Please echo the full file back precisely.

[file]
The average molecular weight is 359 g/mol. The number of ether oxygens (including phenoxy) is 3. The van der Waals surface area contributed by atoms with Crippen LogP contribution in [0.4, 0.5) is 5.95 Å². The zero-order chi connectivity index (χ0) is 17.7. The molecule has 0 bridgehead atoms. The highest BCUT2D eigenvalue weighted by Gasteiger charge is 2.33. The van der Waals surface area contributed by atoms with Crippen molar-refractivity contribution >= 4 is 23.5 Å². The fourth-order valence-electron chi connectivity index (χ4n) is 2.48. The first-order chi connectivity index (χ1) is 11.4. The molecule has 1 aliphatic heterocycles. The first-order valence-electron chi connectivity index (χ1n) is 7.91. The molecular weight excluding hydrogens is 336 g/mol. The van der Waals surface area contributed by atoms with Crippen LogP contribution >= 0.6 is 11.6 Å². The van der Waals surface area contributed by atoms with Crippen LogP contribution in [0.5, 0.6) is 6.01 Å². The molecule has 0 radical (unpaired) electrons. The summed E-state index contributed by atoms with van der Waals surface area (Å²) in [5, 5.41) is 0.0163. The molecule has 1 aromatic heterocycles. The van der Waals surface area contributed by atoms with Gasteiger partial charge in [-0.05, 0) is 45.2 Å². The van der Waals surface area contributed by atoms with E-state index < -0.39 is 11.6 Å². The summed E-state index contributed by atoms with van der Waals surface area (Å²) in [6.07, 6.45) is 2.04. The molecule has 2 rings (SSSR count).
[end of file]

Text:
The average molecular weight is 359 g/mol. The number of ether oxygens (including phenoxy) is 3. The van der Waals surface area contributed by atoms with Crippen LogP contribution in [0.4, 0.5) is 5.95 Å². The zero-order chi connectivity index (χ0) is 17.7. The molecule has 0 bridgehead atoms. The highest BCUT2D eigenvalue weighted by Gasteiger charge is 2.33. The van der Waals surface area contributed by atoms with Crippen molar-refractivity contribution >= 4 is 23.5 Å². The fourth-order valence-electron chi connectivity index (χ4n) is 2.48. The first-order chi connectivity index (χ1) is 11.4. The molecule has 1 aliphatic heterocycles. The first-order valence-electron chi connectivity index (χ1n) is 7.91. The molecular weight excluding hydrogens is 336 g/mol. The van der Waals surface area contributed by atoms with Crippen LogP contribution >= 0.6 is 11.6 Å². The van der Waals surface area contributed by atoms with Crippen LogP contribution in [0.5, 0.6) is 6.01 Å². The molecule has 0 radical (unpaired) electrons. The summed E-state index contributed by atoms with van der Waals surface area (Å²) in [5, 5.41) is 0.0163. The molecule has 1 aromatic heterocycles. The van der Waals surface area contributed by atoms with Gasteiger partial charge in [-0.05, 0) is 45.2 Å². The van der Waals surface area contributed by atoms with E-state index < -0.39 is 11.6 Å². The summed E-state index contributed by atoms with van der Waals surface area (Å²) in [6.07, 6.45) is 2.04. The molecule has 2 rings (SSSR count).